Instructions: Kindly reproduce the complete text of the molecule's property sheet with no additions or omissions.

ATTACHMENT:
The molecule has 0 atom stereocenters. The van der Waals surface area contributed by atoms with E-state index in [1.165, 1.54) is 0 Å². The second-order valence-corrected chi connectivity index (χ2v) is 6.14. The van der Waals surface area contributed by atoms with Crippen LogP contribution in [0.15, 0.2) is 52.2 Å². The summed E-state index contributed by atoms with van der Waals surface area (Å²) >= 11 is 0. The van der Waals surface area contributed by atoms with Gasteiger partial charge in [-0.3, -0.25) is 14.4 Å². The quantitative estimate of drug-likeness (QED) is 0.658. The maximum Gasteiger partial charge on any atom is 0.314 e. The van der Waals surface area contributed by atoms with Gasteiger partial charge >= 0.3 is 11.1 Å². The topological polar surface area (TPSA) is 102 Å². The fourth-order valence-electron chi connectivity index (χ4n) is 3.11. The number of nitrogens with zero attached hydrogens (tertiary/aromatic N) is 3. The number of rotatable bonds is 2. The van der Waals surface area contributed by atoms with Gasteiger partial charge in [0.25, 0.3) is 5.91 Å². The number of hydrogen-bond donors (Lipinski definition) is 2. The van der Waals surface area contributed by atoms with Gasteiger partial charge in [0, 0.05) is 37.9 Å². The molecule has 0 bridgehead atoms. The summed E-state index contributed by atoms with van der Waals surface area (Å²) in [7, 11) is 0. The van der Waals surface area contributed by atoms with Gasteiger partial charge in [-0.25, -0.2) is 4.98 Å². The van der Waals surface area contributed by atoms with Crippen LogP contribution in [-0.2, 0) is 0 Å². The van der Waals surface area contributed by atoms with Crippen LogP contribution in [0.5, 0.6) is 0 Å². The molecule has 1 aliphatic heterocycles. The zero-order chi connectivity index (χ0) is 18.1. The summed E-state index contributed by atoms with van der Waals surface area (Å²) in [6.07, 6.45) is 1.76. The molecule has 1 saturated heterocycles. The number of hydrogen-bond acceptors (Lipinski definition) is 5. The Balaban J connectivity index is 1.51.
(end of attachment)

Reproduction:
The molecule has 0 atom stereocenters. The van der Waals surface area contributed by atoms with E-state index in [1.165, 1.54) is 0 Å². The second-order valence-corrected chi connectivity index (χ2v) is 6.14. The van der Waals surface area contributed by atoms with Crippen LogP contribution in [0.15, 0.2) is 52.2 Å². The summed E-state index contributed by atoms with van der Waals surface area (Å²) >= 11 is 0. The van der Waals surface area contributed by atoms with Gasteiger partial charge in [-0.3, -0.25) is 14.4 Å². The quantitative estimate of drug-likeness (QED) is 0.658. The maximum Gasteiger partial charge on any atom is 0.314 e. The van der Waals surface area contributed by atoms with Gasteiger partial charge >= 0.3 is 11.1 Å². The topological polar surface area (TPSA) is 102 Å². The fourth-order valence-electron chi connectivity index (χ4n) is 3.11. The number of nitrogens with zero attached hydrogens (tertiary/aromatic N) is 3. The number of rotatable bonds is 2. The van der Waals surface area contributed by atoms with Gasteiger partial charge in [0.25, 0.3) is 5.91 Å². The number of hydrogen-bond donors (Lipinski definition) is 2. The van der Waals surface area contributed by atoms with Gasteiger partial charge in [0, 0.05) is 37.9 Å². The molecule has 0 bridgehead atoms. The summed E-state index contributed by atoms with van der Waals surface area (Å²) in [7, 11) is 0. The van der Waals surface area contributed by atoms with Gasteiger partial charge in [-0.25, -0.2) is 4.98 Å². The van der Waals surface area contributed by atoms with Crippen LogP contribution in [-0.2, 0) is 0 Å². The van der Waals surface area contributed by atoms with Crippen LogP contribution in [0.5, 0.6) is 0 Å². The molecule has 1 aliphatic heterocycles. The zero-order chi connectivity index (χ0) is 18.1. The summed E-state index contributed by atoms with van der Waals surface area (Å²) in [6.07, 6.45) is 1.76. The molecule has 1 saturated heterocycles. The number of hydrogen-bond acceptors (Lipinski definition) is 5. The Balaban J connectivity index is 1.51.